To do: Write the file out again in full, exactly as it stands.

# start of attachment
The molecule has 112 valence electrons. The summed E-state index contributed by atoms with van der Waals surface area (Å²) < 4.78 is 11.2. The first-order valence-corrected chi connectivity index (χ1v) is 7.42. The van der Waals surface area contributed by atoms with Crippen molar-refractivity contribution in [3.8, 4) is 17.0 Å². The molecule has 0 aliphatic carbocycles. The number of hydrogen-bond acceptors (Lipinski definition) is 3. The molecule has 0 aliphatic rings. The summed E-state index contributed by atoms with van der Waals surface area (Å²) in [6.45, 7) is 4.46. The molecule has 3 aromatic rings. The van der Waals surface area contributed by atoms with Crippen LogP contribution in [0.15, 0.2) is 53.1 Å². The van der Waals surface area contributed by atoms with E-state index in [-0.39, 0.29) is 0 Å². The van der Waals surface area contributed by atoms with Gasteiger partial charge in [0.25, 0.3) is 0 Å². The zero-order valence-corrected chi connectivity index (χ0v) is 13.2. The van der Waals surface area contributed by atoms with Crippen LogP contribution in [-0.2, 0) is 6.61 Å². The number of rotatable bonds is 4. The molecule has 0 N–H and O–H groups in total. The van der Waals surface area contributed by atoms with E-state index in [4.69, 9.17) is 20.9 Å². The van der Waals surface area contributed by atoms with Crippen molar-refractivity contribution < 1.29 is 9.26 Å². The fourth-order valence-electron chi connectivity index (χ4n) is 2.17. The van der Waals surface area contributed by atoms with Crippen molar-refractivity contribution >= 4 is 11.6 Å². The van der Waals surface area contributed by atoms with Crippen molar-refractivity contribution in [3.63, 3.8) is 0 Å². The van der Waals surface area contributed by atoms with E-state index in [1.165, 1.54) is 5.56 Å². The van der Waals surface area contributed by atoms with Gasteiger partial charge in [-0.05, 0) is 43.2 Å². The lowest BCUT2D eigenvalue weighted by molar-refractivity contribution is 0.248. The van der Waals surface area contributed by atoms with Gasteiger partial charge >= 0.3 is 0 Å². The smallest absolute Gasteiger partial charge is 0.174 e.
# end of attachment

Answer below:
The molecule has 112 valence electrons. The summed E-state index contributed by atoms with van der Waals surface area (Å²) < 4.78 is 11.2. The first-order valence-corrected chi connectivity index (χ1v) is 7.42. The van der Waals surface area contributed by atoms with Crippen molar-refractivity contribution in [3.8, 4) is 17.0 Å². The molecule has 0 aliphatic carbocycles. The number of hydrogen-bond acceptors (Lipinski definition) is 3. The molecule has 0 aliphatic rings. The summed E-state index contributed by atoms with van der Waals surface area (Å²) in [6.45, 7) is 4.46. The molecule has 3 aromatic rings. The van der Waals surface area contributed by atoms with Crippen LogP contribution in [0.15, 0.2) is 53.1 Å². The van der Waals surface area contributed by atoms with E-state index in [-0.39, 0.29) is 0 Å². The van der Waals surface area contributed by atoms with Gasteiger partial charge in [0.25, 0.3) is 0 Å². The zero-order valence-corrected chi connectivity index (χ0v) is 13.2. The van der Waals surface area contributed by atoms with Crippen LogP contribution in [-0.2, 0) is 6.61 Å². The number of rotatable bonds is 4. The molecule has 0 N–H and O–H groups in total. The van der Waals surface area contributed by atoms with E-state index in [4.69, 9.17) is 20.9 Å². The van der Waals surface area contributed by atoms with Crippen molar-refractivity contribution < 1.29 is 9.26 Å². The fourth-order valence-electron chi connectivity index (χ4n) is 2.17. The van der Waals surface area contributed by atoms with Crippen molar-refractivity contribution >= 4 is 11.6 Å². The van der Waals surface area contributed by atoms with Crippen molar-refractivity contribution in [3.63, 3.8) is 0 Å². The van der Waals surface area contributed by atoms with E-state index in [1.165, 1.54) is 5.56 Å². The van der Waals surface area contributed by atoms with Gasteiger partial charge in [-0.05, 0) is 43.2 Å². The lowest BCUT2D eigenvalue weighted by molar-refractivity contribution is 0.248. The van der Waals surface area contributed by atoms with Gasteiger partial charge >= 0.3 is 0 Å². The smallest absolute Gasteiger partial charge is 0.174 e.